The eighteen stories by Basanta Kumar Satpathy, sampled and translated by a team of twenty collaborators in One-Eyed Chick and Other Stories, is a testimony to the belief that ‘Indian literature is one though written in many languages’. The storyteller, an Odia Sahitya Akademi awardee (1967), speaks in an idiom that locates the distinctiveness of the region through its association with the nation and elsewhere. These stories rehearse Indianness and in doing so, establish their locale. As the story ‘Rice’ suggests, Sarla Das’s Mahabharata, the Odia version of arguably a pan-Indian epic, is not just restrictted to histories of Odia literature but percolates every aspect of life in the region. ‘For three or four generations now’, Satpathy writes, ‘Sarla Das’s Maha-bharata had been placed on a pedestal in her home and worshipped’. The story itself uses the death of Abhimanyu in Maha-bharata as a template to underscore the heroic poignancy of a woman’s failed attempt at securing food for her children. Poets in the hilarious Lit Fest cull out random motifs from Milton to Ezra Pound in order to be adequately modern, yet consider dhoti-punjabi as the dress code suitable for a poetry workshop in Odisha.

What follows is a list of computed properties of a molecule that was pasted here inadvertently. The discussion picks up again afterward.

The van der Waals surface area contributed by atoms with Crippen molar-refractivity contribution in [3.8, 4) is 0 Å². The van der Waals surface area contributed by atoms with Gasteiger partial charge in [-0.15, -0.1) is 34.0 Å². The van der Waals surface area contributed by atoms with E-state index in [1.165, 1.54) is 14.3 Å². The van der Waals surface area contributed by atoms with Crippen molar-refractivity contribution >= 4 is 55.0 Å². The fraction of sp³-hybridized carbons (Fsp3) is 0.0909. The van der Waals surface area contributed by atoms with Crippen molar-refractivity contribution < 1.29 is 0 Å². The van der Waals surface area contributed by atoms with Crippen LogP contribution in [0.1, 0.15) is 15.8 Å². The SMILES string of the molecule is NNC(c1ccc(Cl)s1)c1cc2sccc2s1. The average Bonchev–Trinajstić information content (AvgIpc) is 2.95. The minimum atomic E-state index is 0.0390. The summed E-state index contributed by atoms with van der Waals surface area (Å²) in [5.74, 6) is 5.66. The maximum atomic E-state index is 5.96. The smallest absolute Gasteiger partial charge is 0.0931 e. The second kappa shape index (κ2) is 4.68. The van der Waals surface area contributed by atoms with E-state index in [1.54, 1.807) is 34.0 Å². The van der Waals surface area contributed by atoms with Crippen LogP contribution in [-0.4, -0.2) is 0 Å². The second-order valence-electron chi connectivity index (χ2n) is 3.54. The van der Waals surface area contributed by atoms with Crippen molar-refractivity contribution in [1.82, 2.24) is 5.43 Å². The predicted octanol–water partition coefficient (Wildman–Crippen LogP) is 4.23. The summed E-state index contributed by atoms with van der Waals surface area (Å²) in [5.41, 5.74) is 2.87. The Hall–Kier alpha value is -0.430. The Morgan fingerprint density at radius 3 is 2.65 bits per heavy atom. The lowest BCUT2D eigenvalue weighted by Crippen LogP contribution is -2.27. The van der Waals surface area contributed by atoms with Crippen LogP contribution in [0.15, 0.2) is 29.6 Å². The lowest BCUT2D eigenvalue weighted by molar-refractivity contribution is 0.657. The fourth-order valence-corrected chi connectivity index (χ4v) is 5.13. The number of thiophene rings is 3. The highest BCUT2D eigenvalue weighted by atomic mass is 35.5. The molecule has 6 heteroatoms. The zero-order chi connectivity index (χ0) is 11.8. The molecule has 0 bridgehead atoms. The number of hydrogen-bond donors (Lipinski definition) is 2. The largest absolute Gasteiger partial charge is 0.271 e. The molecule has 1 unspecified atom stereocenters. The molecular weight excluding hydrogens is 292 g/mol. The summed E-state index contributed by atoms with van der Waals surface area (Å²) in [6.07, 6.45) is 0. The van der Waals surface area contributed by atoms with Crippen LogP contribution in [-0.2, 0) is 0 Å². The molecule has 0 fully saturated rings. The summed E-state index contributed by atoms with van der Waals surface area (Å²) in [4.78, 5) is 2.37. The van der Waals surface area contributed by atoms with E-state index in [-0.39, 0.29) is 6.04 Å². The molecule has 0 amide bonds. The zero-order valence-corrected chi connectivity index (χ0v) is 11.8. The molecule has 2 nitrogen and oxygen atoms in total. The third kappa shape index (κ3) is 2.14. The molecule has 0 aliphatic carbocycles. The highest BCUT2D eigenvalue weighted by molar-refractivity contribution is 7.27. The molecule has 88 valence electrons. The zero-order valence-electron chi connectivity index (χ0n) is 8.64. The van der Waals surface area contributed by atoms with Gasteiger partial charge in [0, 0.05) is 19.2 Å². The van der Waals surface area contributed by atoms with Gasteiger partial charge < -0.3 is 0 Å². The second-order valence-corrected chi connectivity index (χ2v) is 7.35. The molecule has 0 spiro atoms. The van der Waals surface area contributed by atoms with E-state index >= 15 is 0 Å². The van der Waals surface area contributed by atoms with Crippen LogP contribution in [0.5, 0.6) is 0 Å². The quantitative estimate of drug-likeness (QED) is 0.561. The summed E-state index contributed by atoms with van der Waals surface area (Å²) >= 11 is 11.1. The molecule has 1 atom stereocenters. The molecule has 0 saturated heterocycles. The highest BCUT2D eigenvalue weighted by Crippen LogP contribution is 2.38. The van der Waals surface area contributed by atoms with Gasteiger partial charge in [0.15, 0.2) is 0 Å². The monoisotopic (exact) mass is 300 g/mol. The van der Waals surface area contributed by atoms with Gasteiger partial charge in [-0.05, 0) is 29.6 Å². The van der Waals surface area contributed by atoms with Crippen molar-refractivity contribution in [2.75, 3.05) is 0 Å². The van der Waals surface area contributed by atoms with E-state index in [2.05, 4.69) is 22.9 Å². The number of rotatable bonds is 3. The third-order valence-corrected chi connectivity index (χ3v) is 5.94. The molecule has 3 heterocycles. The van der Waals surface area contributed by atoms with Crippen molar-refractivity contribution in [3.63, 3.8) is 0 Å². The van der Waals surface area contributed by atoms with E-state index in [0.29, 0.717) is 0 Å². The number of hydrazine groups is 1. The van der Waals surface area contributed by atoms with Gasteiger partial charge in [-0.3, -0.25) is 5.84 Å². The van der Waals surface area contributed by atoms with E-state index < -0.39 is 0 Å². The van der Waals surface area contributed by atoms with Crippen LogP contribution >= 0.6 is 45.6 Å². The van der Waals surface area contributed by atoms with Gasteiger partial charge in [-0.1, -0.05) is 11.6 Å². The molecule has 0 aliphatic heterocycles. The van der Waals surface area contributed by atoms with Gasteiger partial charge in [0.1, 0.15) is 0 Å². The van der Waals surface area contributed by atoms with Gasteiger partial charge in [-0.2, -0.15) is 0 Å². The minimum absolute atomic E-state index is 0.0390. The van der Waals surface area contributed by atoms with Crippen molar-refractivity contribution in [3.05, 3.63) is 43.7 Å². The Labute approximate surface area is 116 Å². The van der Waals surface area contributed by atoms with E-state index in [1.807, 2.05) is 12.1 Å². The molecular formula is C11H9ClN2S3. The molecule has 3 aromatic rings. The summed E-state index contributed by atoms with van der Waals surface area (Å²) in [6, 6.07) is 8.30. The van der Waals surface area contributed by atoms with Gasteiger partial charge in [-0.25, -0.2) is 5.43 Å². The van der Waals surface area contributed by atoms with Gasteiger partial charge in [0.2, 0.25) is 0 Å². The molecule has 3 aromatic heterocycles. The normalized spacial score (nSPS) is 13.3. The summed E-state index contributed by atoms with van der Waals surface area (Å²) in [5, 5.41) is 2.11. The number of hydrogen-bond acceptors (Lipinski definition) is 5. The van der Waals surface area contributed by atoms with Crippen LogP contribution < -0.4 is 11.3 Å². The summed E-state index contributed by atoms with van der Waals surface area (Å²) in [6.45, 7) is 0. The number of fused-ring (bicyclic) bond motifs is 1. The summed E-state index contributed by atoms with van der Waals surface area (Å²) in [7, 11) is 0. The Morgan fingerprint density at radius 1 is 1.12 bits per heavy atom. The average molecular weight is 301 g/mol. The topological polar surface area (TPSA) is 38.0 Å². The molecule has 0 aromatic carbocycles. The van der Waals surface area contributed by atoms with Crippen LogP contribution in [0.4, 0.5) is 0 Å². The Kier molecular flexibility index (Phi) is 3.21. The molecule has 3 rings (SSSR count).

August 2014, volume 38, No 8